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Copper transport into the chloroplast and its implications for copper homeostasis in Arabidopsis thaliana




Tapken, Wiebke, author
Pilon, Marinus, advisor
Chisholm, Stephen, committee member
Pilon-Smits, Elizabeth, committee member
Reddy, Anireddy S. N., committee member

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Copper (Cu) is an essential micronutrient for most aerobic organisms including plants. It is present as Cu+ or Cu2+, which makes it an ideal cofactor for enzymes involved in processes such as photosynthesis and respiration. Plant cuproproteins are almost ubiquitously found in every cell compartment. The blue Cu protein plastocyanin (PC) is believed to bind the majority of Cu ions in green tissues and is essential for higher plants. Cu reaches the thylakoid lumen through the activity of two P1B-type ATPases called PAA1/HMA6 and PAA2/HMA8 (P-type ATPase of Arabidopsis/Heavy-metal ATPase), which are located in the inner chloroplast envelope and the thylakoid lumen respectively. Under Cu limiting conditions, plants have been suggested to prioritize cellular Cu to PC to ensure adequate photosynthesis. This process involves the post-transcriptional down-regulation of seemingly less essential cuproproteins through the activity of a single transcription factor called SPL7 (SQUAMOSA promoter binding protein-like7). The first chapter reviews Cu homeostasis in plants. The research presented in the three experimental chapters of this dissertation is aimed to determine the role of the chloroplast in Cu homeostasis of Arabidopsis thaliana. I report a novel SPL7-independent and chloroplast-specific regulation of the thylakoid-localized Cu transporter PAA2/HMA8. The transporter is most abundant in the absence of Cu and is turned over at higher chloroplastic Cu concentrations. PAA2/HMA8 abundance in Cu deficiency is furthermore controlled by the presence of PC, because in a pc mutant PAA2/HMA8 abundance is always low. The regulation of the transporter likely serves as a checkpoint for the Cu requirements of the thylakoid lumen. I identified two components of the stroma-localized Clp protease (Caseinolytic peptidase) which are involved in PAA2/HMA8 turnover. The Cu status of these mutants is not affected, decreasing the likelihood of a secondary affect of Cu on PAA2/HMA8 in these plants. In the last experimental chapter I summarize relevant results that further describe and characterize PAA1 and PAA2. Most notably, Arabidopsis encodes for a splice-form of PAA1. This much smaller fragment is expressed with a chloroplast targeting sequence and could potentially function as a stromal Cu chaperone.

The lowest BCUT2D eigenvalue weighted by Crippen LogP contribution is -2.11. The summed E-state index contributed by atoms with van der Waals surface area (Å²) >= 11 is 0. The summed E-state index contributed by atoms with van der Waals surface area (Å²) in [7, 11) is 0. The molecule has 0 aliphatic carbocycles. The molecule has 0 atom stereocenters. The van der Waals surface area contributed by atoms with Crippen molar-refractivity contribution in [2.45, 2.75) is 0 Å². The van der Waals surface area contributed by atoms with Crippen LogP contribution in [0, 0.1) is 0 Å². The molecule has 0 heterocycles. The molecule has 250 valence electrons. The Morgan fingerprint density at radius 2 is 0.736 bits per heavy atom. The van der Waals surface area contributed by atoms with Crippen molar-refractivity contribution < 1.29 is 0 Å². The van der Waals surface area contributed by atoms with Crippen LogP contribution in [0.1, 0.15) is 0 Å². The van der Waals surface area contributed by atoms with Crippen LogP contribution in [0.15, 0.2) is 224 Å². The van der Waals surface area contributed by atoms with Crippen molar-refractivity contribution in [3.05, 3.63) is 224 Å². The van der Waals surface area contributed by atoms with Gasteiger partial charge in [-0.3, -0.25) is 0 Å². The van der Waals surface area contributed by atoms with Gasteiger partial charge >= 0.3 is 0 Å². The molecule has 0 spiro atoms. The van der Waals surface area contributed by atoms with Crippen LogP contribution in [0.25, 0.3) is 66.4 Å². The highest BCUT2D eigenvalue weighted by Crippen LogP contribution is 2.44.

2012 Fall.
Includes bibliographical references.

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P type ATPase


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